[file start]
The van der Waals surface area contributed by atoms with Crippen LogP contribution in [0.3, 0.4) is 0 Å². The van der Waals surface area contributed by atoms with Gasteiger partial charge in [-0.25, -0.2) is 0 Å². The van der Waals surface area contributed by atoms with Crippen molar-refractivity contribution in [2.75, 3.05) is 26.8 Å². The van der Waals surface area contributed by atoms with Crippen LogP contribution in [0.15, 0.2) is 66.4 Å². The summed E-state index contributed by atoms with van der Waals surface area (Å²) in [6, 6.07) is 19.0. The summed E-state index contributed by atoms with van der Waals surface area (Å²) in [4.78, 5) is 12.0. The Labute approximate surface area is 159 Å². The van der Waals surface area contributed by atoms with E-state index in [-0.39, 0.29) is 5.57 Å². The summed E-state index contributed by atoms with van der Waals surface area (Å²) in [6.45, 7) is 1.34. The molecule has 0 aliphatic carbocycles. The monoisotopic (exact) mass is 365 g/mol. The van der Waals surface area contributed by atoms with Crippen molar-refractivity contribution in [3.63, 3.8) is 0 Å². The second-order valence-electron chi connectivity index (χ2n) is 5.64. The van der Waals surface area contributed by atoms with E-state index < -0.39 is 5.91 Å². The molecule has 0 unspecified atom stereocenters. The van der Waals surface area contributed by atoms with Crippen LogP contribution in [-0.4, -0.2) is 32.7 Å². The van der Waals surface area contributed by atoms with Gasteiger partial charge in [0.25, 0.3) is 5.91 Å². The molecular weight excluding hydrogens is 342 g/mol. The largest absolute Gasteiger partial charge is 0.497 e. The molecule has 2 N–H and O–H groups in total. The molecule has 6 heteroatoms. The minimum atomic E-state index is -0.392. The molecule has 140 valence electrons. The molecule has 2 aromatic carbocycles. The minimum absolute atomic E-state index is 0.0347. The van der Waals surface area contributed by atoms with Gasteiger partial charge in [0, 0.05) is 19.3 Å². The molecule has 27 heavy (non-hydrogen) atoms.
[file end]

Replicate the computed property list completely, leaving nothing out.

The van der Waals surface area contributed by atoms with Crippen LogP contribution in [0.3, 0.4) is 0 Å². The van der Waals surface area contributed by atoms with Gasteiger partial charge in [-0.25, -0.2) is 0 Å². The van der Waals surface area contributed by atoms with Crippen molar-refractivity contribution in [2.75, 3.05) is 26.8 Å². The van der Waals surface area contributed by atoms with Crippen LogP contribution in [0.15, 0.2) is 66.4 Å². The summed E-state index contributed by atoms with van der Waals surface area (Å²) in [6, 6.07) is 19.0. The summed E-state index contributed by atoms with van der Waals surface area (Å²) in [4.78, 5) is 12.0. The Labute approximate surface area is 159 Å². The van der Waals surface area contributed by atoms with E-state index in [-0.39, 0.29) is 5.57 Å². The summed E-state index contributed by atoms with van der Waals surface area (Å²) in [6.45, 7) is 1.34. The molecule has 0 aliphatic carbocycles. The monoisotopic (exact) mass is 365 g/mol. The van der Waals surface area contributed by atoms with Crippen molar-refractivity contribution in [3.63, 3.8) is 0 Å². The second-order valence-electron chi connectivity index (χ2n) is 5.64. The van der Waals surface area contributed by atoms with E-state index < -0.39 is 5.91 Å². The molecule has 0 unspecified atom stereocenters. The van der Waals surface area contributed by atoms with Crippen LogP contribution in [-0.4, -0.2) is 32.7 Å². The van der Waals surface area contributed by atoms with Gasteiger partial charge in [0.25, 0.3) is 5.91 Å². The molecular weight excluding hydrogens is 342 g/mol. The largest absolute Gasteiger partial charge is 0.497 e. The molecule has 2 N–H and O–H groups in total. The molecule has 6 heteroatoms. The minimum atomic E-state index is -0.392. The molecule has 140 valence electrons. The molecule has 2 aromatic carbocycles. The minimum absolute atomic E-state index is 0.0347. The van der Waals surface area contributed by atoms with Gasteiger partial charge in [0, 0.05) is 19.3 Å². The molecule has 27 heavy (non-hydrogen) atoms.